With the now defunct Ukrainian President on the run and an interim government forming, the Ukrainian People have an opportunity to refocus their attention on the issues that originally inspired their protests instead of the months old crackdown by police. As President Victor Yanukovych had become the focus of protester outrage, it is within the interests of all Ukrainians that he is gone while it would best if Mr. Yanukovych were found and removed from his home country before any harm might befall him, which could incite renewed conflict between pro-Western and pro-Russian factions.
That said, the removal of the President, who is viewed by many as a perpetrator of murder and should be brought to Justice, does not necessarily guarantee the situation in the former soviet state will be resolved. Although efforts by the US and EU member states to provide the Ukrainian People the $35 billion dollars they will need to prevent an economic catastrophe is necessary to help prevent Ukraine from destabilizing, the West risks inflaming tensions between pro-Western and pro-Russian factions, i.e. provoke a civil war, if Russia is not part of the foreign intervention.
Given Russia’s abrupt withdrawal of financial aid in the wake of Mr. Yanukovych departure, it is fairly self-evident that Russian President Vladimir Putin was interfering with the internal affairs of Ukraine, which will give the US leverage over Russia on the international stage, while this evidence will certainly validate the views of pro-Western factions. On the other hand, pro-Russian factions will not be so easily swayed. After all, they view the real economic and other consequences of scorning Russia to be far more pressing than the unrealized benefits of partnering with the West while they do not want to be ruled by the West.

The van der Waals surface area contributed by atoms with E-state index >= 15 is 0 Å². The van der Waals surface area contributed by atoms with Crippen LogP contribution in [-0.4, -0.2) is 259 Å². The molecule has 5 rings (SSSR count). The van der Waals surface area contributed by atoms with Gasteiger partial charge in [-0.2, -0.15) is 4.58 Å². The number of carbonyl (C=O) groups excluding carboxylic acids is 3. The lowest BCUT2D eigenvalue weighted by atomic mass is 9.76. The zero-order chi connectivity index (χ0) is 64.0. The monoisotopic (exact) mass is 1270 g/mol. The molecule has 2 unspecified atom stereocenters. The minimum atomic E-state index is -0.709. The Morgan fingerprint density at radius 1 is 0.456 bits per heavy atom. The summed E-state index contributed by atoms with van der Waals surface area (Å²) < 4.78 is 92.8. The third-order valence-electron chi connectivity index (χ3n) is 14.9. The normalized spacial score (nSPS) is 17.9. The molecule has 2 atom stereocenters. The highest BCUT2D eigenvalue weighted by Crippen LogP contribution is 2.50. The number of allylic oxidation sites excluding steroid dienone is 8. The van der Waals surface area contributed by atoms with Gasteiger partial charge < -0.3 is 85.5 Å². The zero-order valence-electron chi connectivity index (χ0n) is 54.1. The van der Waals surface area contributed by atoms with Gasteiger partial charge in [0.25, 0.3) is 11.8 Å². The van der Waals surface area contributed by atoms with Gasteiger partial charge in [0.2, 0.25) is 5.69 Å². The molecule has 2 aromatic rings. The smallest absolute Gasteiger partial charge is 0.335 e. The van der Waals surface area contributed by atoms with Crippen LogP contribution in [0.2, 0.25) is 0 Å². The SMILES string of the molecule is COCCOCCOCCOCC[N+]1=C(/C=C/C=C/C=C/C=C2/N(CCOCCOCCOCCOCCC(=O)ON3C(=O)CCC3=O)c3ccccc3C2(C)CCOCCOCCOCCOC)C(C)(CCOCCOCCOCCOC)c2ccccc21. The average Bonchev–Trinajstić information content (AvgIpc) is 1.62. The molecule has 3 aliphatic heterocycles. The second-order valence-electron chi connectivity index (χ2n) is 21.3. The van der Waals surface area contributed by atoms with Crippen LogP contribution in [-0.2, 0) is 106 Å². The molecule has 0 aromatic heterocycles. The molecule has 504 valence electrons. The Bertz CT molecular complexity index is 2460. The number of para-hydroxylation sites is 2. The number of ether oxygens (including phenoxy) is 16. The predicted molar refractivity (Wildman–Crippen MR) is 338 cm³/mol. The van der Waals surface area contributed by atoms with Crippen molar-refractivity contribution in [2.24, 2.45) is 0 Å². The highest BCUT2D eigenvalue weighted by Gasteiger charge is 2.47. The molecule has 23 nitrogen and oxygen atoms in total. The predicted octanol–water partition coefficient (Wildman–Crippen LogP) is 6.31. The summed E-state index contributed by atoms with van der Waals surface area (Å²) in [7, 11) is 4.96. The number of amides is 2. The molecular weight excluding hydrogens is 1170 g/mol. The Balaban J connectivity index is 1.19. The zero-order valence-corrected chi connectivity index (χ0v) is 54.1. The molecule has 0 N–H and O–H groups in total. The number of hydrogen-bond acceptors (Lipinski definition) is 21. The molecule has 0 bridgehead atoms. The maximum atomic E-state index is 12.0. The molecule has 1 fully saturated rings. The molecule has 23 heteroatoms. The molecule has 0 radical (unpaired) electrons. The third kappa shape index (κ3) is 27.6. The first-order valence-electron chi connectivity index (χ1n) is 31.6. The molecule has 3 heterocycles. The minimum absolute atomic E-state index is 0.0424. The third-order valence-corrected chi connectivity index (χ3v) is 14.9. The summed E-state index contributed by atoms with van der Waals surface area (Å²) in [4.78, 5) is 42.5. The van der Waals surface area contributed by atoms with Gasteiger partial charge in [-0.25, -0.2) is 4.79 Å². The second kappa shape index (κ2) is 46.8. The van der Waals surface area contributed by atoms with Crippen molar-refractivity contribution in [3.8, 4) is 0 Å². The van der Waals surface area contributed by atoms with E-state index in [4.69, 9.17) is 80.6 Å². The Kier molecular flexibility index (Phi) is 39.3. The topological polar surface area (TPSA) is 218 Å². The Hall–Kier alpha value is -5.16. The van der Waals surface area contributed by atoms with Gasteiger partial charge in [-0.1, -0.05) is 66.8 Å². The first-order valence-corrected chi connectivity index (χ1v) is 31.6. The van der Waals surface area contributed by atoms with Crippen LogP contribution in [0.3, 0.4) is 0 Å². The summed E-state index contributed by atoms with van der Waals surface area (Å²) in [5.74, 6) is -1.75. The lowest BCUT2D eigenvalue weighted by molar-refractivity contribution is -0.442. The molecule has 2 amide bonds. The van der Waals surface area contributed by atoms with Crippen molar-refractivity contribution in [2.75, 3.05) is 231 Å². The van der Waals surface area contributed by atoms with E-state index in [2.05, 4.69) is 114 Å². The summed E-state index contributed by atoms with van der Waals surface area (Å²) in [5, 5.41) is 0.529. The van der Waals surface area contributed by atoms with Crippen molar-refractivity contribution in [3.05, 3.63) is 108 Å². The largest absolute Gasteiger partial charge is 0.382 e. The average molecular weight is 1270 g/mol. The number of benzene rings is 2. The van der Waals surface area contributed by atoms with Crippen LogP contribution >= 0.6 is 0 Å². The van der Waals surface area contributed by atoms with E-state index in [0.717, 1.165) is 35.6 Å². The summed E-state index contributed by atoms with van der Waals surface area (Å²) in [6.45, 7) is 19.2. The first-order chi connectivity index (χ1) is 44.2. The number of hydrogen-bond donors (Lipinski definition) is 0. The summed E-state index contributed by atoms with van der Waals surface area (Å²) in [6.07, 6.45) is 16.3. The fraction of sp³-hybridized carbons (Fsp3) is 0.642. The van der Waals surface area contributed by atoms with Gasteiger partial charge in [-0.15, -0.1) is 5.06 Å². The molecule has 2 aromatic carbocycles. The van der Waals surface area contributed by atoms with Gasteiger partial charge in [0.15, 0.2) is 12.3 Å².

Consequently, the US and the rest of the West must carefully approach how they plan to keep Ukraine stable, which must be the sole and perceived mission of the International Community. Clearly, Russia will ultimately choose whether it wants to part of an international intervention, thus the West can only offer Russia opportunities to voice their concerns and do their part to stabilize Ukraine, until the arduous task of democratic reforms can be completed.
Furthermore, Russia has clear interests in preventing Ukraine from destabilizing, which any effort on behalf of Putin to influence the outcome of reforms will obviously result in further unrest. At the same time, the West must tread softly as well. The last thing the International Community need is Ukraine turning into a reenactment of post-World War II Germany. There is no reason to divide Ukraine into an Eastern Germany and a Western Germany while regressing to a Cold War-era proxy war out of habit would only hurt Russian, Western, Ukrainian, and overall International interests.
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